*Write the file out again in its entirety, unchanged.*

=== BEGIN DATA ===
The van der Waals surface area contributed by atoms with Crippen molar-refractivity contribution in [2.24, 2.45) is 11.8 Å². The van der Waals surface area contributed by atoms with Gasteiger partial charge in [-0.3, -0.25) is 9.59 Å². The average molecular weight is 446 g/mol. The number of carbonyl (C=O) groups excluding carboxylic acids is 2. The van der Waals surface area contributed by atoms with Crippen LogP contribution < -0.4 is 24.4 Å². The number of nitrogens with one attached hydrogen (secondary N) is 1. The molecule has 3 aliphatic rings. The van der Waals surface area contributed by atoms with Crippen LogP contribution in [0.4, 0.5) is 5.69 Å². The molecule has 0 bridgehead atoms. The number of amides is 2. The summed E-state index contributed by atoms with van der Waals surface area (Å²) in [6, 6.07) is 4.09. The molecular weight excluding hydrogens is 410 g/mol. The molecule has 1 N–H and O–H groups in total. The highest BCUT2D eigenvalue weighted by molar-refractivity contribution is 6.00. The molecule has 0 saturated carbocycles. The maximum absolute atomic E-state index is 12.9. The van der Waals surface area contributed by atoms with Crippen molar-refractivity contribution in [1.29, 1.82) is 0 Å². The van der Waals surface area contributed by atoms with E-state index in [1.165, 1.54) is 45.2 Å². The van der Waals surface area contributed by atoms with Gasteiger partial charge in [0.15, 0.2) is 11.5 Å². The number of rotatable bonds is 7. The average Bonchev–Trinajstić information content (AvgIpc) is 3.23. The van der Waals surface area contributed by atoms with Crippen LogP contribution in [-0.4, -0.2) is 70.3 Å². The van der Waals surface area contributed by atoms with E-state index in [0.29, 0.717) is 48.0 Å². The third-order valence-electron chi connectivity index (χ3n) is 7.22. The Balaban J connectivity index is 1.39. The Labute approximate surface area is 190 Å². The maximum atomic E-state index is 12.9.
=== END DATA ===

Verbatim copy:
The van der Waals surface area contributed by atoms with Crippen molar-refractivity contribution in [2.24, 2.45) is 11.8 Å². The van der Waals surface area contributed by atoms with Gasteiger partial charge in [-0.3, -0.25) is 9.59 Å². The average molecular weight is 446 g/mol. The number of carbonyl (C=O) groups excluding carboxylic acids is 2. The van der Waals surface area contributed by atoms with Crippen LogP contribution < -0.4 is 24.4 Å². The number of nitrogens with one attached hydrogen (secondary N) is 1. The molecule has 3 aliphatic rings. The van der Waals surface area contributed by atoms with Crippen LogP contribution in [0.4, 0.5) is 5.69 Å². The molecule has 0 bridgehead atoms. The number of amides is 2. The summed E-state index contributed by atoms with van der Waals surface area (Å²) in [6, 6.07) is 4.09. The molecular weight excluding hydrogens is 410 g/mol. The molecule has 1 N–H and O–H groups in total. The highest BCUT2D eigenvalue weighted by molar-refractivity contribution is 6.00. The molecule has 0 saturated carbocycles. The maximum absolute atomic E-state index is 12.9. The van der Waals surface area contributed by atoms with Crippen molar-refractivity contribution in [1.29, 1.82) is 0 Å². The van der Waals surface area contributed by atoms with E-state index in [1.165, 1.54) is 45.2 Å². The van der Waals surface area contributed by atoms with Gasteiger partial charge in [0.15, 0.2) is 11.5 Å². The number of rotatable bonds is 7. The average Bonchev–Trinajstić information content (AvgIpc) is 3.23. The van der Waals surface area contributed by atoms with Crippen LogP contribution in [-0.4, -0.2) is 70.3 Å². The van der Waals surface area contributed by atoms with E-state index in [0.29, 0.717) is 48.0 Å². The third-order valence-electron chi connectivity index (χ3n) is 7.22. The Balaban J connectivity index is 1.39. The Labute approximate surface area is 190 Å². The maximum atomic E-state index is 12.9.